The Maine Center for Disease Control and Prevention on Saturday reported 491 cases of COVID-19 and no additional deaths, another high count contributing to a summer surge fueled by the delta variant of the virus.
Case counts exceeded 600 on both Thursday and Friday. As of Saturday, 160 people were hospitalized with COVID-19 around the state, with 56 in intensive care and 26 on ventilators. There were just 50 intensive care unit beds available of a statewide total 326.
Maine’s cumulative COVID-19 cases rose to 78,069 on Saturday. Of those, 56,129 have been confirmed by testing and 21,940 are considered probable cases of COVID-19. The seven-day average of new daily cases was 384, and the 14-day average was 315.
Nine hundred forty people have died with COVID-19 in Maine since the pandemic began.
The surge in new cases has been largely among the unvaccinated, however. On Friday, Dr. Nirav Shah, director of the Maine CDC, pointed out that about 66 percent of all Mainers have been fully vaccinated.
“This makes Maine one of the most vaccinated states in one of the more vaccinated countries, putting it among the most vaccinated places on the planet,” Shah said on Twitter.
By Saturday morning, Maine had given 850,570 people the final dose of a COVID-19 vaccine. Among people 12 and older, the population currently eligible for vaccination, 71.82 percent are now fully vaccinated.
The statewide surge has forced the cancellations of some high school sports, as well as the Common Ground Fair, which would have taken place in September.
Amid the strain on hospitals from the rise in cases, Gov. Janet Mills announced on Thursday that she would delay a mandate that health care workers be vaccinated against COVID-19. The deadline was moved from Oct. 1 to Oct. 29, to allow time for workers to get vaccinated, but also to give health care providers time to replace workers who refuse to get their shots and either quit or are fired.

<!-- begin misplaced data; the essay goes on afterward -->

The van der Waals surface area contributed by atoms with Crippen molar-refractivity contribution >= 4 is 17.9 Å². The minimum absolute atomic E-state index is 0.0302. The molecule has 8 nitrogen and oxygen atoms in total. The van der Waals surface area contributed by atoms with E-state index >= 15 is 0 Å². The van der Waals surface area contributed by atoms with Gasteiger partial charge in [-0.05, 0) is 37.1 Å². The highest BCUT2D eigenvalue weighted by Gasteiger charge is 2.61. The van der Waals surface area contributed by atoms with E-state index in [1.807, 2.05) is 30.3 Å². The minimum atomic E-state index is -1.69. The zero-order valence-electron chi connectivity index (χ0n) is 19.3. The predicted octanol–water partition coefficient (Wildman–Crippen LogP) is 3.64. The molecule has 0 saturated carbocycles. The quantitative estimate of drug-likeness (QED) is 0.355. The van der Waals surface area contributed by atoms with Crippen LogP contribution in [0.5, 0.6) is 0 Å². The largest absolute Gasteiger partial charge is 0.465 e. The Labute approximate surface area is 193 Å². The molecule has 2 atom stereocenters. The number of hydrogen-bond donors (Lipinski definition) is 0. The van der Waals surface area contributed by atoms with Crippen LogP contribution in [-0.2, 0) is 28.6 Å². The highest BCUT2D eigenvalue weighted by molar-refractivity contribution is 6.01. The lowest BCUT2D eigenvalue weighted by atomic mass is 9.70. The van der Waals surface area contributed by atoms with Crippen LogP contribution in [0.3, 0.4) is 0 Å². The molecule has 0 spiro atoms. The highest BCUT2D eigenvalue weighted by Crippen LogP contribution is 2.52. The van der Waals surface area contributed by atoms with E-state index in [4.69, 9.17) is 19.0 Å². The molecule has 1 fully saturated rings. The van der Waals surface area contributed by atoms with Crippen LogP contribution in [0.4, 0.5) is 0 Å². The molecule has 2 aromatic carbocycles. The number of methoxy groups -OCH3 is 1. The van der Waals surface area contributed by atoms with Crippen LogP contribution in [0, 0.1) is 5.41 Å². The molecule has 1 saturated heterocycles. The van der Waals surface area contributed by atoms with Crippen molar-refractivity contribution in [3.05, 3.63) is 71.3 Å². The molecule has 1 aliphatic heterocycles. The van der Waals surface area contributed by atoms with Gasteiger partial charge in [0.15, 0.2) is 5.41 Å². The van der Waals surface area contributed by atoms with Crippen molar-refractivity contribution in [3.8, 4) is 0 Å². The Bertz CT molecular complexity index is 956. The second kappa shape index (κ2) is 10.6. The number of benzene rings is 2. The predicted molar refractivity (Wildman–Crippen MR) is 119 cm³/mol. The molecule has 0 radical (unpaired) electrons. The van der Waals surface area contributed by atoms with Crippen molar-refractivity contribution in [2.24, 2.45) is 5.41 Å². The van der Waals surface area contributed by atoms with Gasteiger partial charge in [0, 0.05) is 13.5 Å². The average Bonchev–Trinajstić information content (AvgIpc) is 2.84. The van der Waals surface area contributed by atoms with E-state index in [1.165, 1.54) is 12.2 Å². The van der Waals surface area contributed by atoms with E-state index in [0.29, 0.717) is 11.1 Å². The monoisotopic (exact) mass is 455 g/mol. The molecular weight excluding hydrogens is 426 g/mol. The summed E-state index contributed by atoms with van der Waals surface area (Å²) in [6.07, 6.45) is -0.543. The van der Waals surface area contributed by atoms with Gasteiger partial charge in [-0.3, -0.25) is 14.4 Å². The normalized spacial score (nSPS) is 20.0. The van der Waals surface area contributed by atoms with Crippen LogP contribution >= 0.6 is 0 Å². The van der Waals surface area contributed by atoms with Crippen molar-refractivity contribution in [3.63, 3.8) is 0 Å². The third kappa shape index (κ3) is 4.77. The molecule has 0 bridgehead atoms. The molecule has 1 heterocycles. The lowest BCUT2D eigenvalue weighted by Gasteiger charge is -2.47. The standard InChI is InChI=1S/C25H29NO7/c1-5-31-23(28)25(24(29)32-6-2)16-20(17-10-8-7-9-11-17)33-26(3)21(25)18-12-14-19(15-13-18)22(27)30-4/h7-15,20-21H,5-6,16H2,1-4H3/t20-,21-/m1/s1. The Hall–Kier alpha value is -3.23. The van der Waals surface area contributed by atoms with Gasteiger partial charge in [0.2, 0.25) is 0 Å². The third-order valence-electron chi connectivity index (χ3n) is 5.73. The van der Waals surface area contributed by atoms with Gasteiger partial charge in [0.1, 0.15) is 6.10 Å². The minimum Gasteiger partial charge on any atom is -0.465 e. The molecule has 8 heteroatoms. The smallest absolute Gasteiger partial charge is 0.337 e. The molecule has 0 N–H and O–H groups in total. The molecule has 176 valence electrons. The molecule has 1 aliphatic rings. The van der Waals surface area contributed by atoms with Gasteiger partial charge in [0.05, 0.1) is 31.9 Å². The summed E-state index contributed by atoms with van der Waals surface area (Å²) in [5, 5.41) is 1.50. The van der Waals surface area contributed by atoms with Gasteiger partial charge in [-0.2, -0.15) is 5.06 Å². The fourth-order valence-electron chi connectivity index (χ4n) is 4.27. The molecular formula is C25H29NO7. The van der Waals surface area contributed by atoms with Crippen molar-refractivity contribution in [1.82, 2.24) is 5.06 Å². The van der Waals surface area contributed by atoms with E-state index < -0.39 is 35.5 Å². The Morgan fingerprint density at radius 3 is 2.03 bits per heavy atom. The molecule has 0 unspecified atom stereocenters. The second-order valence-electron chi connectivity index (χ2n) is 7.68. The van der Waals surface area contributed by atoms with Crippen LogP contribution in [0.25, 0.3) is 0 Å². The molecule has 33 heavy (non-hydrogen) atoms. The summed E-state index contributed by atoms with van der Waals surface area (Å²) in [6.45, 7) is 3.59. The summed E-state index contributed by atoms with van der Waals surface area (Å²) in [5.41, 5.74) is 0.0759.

The health care vaccination requirement excludes many of Maine’s health care facilities, however, including private physician practices and urgent care clinics. That includes not only individual medical practices but also some larger private practices such as InterMed and Martin’s Point.
A spokesman for the Maine Medical Association on Friday said that the group may ask Mills to include independent physicians in the mandate when the formal rule-making process for takes place this fall.
“We have heard from a number of private physician practices saying they would be interested in being included in the mandate,” spokesman Dan Morin said.
Maine as of Friday had recorded 2,059 “breakthrough” cases – which occur when a fully vaccinated person contracts COVID-19 – as well as 101 hospitalizations among fully vaccinated individuals.
But unvaccinated people still make up the vast majority of new cases – accounting for roughly 95 percent of the 42,386 new infections and 90 percent of the 960 hospitalizations that have been reported in Maine since the first date when Mainers could be fully vaccinated. Research shows that vaccines provide strong protection against serious illness and death even if a vaccinated person catches COVID-19.
County by county as of Saturday, there had been 8,915 coronavirus cases in Androscoggin, 2,587 in Aroostook, 18,638 in Cumberland, 1,548 in Franklin, 1,723 in Hancock, 7,284 in Kennebec, 1,376 in Knox, 1,251 in Lincoln, 3,936 in Oxford, 8,003 in Penobscot, 813 in Piscataquis, 1,595 in Sagadahoc, 2,727 in Somerset, 1,622 in Waldo, 1,090 in Washington and 14,956 in York.
All Maine counties had “high” levels of transmission under the CDC’s tiered system, except for Lincoln and Sagadahoc. Masks are recommended indoors even for vaccinated people in counties where transmission is “substantial” or higher.
By age, 19.3 percent of patients were under 20, while 18.4 percent were in their 20s, 15.2 percent were in their 30s, 13.3 percent were in their 40s, 14.2 percent were in their 50s, 10.1 percent were in their 60s, 5.3 percent were in their 70s, and 4.2 percent were 80 or older.
Around the world on Saturday, there were 219.9 million known cases of COVID-19 and over 4.5 million deaths, according to Johns Hopkins University. The United States had 39.8 million cases and 647,593 deaths.